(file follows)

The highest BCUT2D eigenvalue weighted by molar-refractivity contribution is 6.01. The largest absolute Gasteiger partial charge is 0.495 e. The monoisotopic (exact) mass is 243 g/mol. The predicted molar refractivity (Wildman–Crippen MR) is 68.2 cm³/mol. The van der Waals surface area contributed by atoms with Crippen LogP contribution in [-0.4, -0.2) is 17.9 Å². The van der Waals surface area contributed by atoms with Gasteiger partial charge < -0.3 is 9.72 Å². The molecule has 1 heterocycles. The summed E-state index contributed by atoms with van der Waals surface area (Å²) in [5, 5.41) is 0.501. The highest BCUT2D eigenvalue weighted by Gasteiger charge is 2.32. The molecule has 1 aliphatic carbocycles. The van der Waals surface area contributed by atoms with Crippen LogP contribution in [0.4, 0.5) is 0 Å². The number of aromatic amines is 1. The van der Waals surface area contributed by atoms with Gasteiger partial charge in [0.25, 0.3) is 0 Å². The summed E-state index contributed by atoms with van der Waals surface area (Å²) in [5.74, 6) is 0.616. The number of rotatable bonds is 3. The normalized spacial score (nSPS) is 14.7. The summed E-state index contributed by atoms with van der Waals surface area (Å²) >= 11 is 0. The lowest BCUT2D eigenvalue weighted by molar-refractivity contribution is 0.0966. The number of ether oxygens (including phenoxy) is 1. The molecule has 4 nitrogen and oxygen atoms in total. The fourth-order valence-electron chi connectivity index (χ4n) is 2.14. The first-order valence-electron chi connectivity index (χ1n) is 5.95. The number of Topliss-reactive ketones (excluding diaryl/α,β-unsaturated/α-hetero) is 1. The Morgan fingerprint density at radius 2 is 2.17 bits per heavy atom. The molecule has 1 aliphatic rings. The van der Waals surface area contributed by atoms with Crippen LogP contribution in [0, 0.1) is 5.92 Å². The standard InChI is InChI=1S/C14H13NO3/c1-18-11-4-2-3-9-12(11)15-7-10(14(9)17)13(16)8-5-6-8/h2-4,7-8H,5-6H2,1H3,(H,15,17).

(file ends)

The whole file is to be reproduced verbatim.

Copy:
The highest BCUT2D eigenvalue weighted by molar-refractivity contribution is 6.01. The largest absolute Gasteiger partial charge is 0.495 e. The monoisotopic (exact) mass is 243 g/mol. The predicted molar refractivity (Wildman–Crippen MR) is 68.2 cm³/mol. The van der Waals surface area contributed by atoms with Crippen LogP contribution in [-0.4, -0.2) is 17.9 Å². The van der Waals surface area contributed by atoms with Gasteiger partial charge < -0.3 is 9.72 Å². The molecule has 1 heterocycles. The summed E-state index contributed by atoms with van der Waals surface area (Å²) in [5, 5.41) is 0.501. The highest BCUT2D eigenvalue weighted by Gasteiger charge is 2.32. The molecule has 1 aliphatic carbocycles. The van der Waals surface area contributed by atoms with Crippen LogP contribution in [0.4, 0.5) is 0 Å². The number of aromatic amines is 1. The van der Waals surface area contributed by atoms with Gasteiger partial charge in [0.25, 0.3) is 0 Å². The summed E-state index contributed by atoms with van der Waals surface area (Å²) in [5.74, 6) is 0.616. The number of rotatable bonds is 3. The normalized spacial score (nSPS) is 14.7. The summed E-state index contributed by atoms with van der Waals surface area (Å²) >= 11 is 0. The lowest BCUT2D eigenvalue weighted by molar-refractivity contribution is 0.0966. The number of ether oxygens (including phenoxy) is 1. The molecule has 4 nitrogen and oxygen atoms in total. The fourth-order valence-electron chi connectivity index (χ4n) is 2.14. The first-order valence-electron chi connectivity index (χ1n) is 5.95. The number of Topliss-reactive ketones (excluding diaryl/α,β-unsaturated/α-hetero) is 1. The Morgan fingerprint density at radius 2 is 2.17 bits per heavy atom. The molecule has 1 aliphatic rings. The van der Waals surface area contributed by atoms with Crippen LogP contribution in [0, 0.1) is 5.92 Å². The standard InChI is InChI=1S/C14H13NO3/c1-18-11-4-2-3-9-12(11)15-7-10(14(9)17)13(16)8-5-6-8/h2-4,7-8H,5-6H2,1H3,(H,15,17).